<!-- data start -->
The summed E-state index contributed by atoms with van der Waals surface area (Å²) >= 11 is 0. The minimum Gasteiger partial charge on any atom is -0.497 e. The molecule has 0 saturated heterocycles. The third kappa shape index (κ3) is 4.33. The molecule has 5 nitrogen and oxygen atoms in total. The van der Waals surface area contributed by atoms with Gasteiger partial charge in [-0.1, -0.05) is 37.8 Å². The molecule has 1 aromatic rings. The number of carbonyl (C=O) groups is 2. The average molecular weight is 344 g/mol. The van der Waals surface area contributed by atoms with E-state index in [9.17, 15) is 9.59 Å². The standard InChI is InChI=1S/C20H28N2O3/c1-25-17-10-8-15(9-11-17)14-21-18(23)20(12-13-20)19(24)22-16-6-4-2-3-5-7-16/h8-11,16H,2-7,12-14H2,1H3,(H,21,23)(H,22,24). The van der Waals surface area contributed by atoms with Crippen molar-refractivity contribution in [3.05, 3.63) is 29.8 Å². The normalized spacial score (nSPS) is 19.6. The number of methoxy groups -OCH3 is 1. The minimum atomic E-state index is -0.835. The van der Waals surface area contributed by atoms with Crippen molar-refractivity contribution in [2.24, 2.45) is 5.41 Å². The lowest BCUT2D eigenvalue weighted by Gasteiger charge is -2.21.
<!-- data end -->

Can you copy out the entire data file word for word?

The summed E-state index contributed by atoms with van der Waals surface area (Å²) >= 11 is 0. The minimum Gasteiger partial charge on any atom is -0.497 e. The molecule has 0 saturated heterocycles. The third kappa shape index (κ3) is 4.33. The molecule has 5 nitrogen and oxygen atoms in total. The van der Waals surface area contributed by atoms with Gasteiger partial charge in [-0.1, -0.05) is 37.8 Å². The molecule has 1 aromatic rings. The number of carbonyl (C=O) groups is 2. The average molecular weight is 344 g/mol. The van der Waals surface area contributed by atoms with E-state index in [9.17, 15) is 9.59 Å². The standard InChI is InChI=1S/C20H28N2O3/c1-25-17-10-8-15(9-11-17)14-21-18(23)20(12-13-20)19(24)22-16-6-4-2-3-5-7-16/h8-11,16H,2-7,12-14H2,1H3,(H,21,23)(H,22,24). The van der Waals surface area contributed by atoms with Crippen molar-refractivity contribution in [3.05, 3.63) is 29.8 Å². The normalized spacial score (nSPS) is 19.6. The number of methoxy groups -OCH3 is 1. The minimum atomic E-state index is -0.835. The van der Waals surface area contributed by atoms with Crippen molar-refractivity contribution in [2.24, 2.45) is 5.41 Å². The lowest BCUT2D eigenvalue weighted by Gasteiger charge is -2.21.